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Kept in the Dark by Anthony Trollope

KEPT IN THE DARK

by

ANTHONY TROLLOPE

Originally published in serial form May through December, 1882, in _Good Words_ and in book form in 1882. Trollope died during the last month of serial publication.

CONTENTS

VOLUME I.

I. CECILIA HOLT AND HER THREE FRIENDS. II. SIR FRANCIS GERALDINE. III. THE END OF THAT EPISODE. IV. MR. WESTERN. V. CECILIA'S SECOND CHANCE. VI. WHAT ALL HER FRIENDS SAID ABOUT IT. VII. MISS ALTIFIORLA'S ARRIVAL. VIII. LADY GRANT. IX. MISS ALTIFIORLA'S DEPARTURE. X. SIR FRANCIS TRAVELS WITH MISS ALTIFIORLA. XI. MR. WESTERN HEARS THE STORY. XII. MR. WESTERN'S DECISION.

VOLUME II.

XIII. MRS. WESTERN PREPARES TO LEAVE. XIV. TO WHAT A PUNISHMENT! XV. ONCE MORE AT EXETER. XVI. "IT IS ALTOGETHER UNTRUE." XVII. MISS ALTIFIORLA RISES IN THE WORLD. XVIII. A MAN'S PRIDE. XIX. DICK TAKES HIS FINAL LEAVE. XX. THE SECRET ESCAPES. XXI. LADY GRANT AT DRESDEN. XXII. MR. WESTERN YIELDS. XXIII. SIR FRANCIS' ESCAPE. XIV. CONCLUSION.

VOLUME I.

CHAPTER I.

CECILIA HOLT AND HER THREE FRIENDS.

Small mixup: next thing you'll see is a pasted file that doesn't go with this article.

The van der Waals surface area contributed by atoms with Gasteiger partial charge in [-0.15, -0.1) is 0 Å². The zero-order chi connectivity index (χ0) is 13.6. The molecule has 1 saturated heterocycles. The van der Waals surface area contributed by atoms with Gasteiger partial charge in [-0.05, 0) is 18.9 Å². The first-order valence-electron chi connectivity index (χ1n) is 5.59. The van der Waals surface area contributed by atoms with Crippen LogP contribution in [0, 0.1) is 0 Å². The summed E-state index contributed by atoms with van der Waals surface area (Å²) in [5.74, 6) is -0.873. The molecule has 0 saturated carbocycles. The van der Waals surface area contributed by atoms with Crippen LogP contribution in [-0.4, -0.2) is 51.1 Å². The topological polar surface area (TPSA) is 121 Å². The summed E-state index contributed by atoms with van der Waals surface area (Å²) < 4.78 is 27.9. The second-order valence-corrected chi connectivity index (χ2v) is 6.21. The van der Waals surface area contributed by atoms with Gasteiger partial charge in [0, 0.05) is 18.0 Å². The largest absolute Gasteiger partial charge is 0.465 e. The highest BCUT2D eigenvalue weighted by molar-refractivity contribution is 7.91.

There came an episode in the life of Cecilia Holt which it is essential should first be told. When she was twenty-two years old she was living with her mother at Exeter. Mrs. Holt was a widow with comfortable means,--ample that is for herself and her daughter to supply them with all required by provincial comfort and provincial fashion. They had a house without the city, with a garden and a gardener and two boys, and they kept a brougham, which was the joint care of the gardener and the boy inside and the boy outside. They saw their friends and were seen by them. Once in the year they left home for a couple of months and went,--wherever the daughter wished. Sometimes there was a week or two in London; sometimes in Paris or Switzerland. The mother seemed to be only there to obey the daughter's behests, and Cecilia was the most affectionate of masters. Nothing could have been less disturbed or more happy than their lives. No doubt there was present in Cecilia's manner a certain looking down upon her mother,--of which all the world was aware, unless it was her mother and herself. The mother was not blessed by literary tastes, whereas Cecilia was great among French and German poets. And Cecilia was aesthetic, whereas the mother thought more of the delicate providing of the table. Cecilia had two or three female friends, who were not quite her equals in literature but nearly so. There was Maude Hippesley, the Dean's daughter, and Miss Altifiorla, the daughter of an Italian father who had settled in Exeter with her maternal aunt,--in poor circumstances, but with an exalted opinion as to her own blood. Francesca Altifiorla was older than her friend, and was, perhaps, the least loved of the three, but the most often seen. And there was Mrs. Green, the Minor Canon's wife, who had the advantage of a husband, but was nevertheless humble and retiring. They formed the _elite_ of Miss Holt's society and were called by their Christian names. The Italian's name was Francesca and the married lady was called Bessy.


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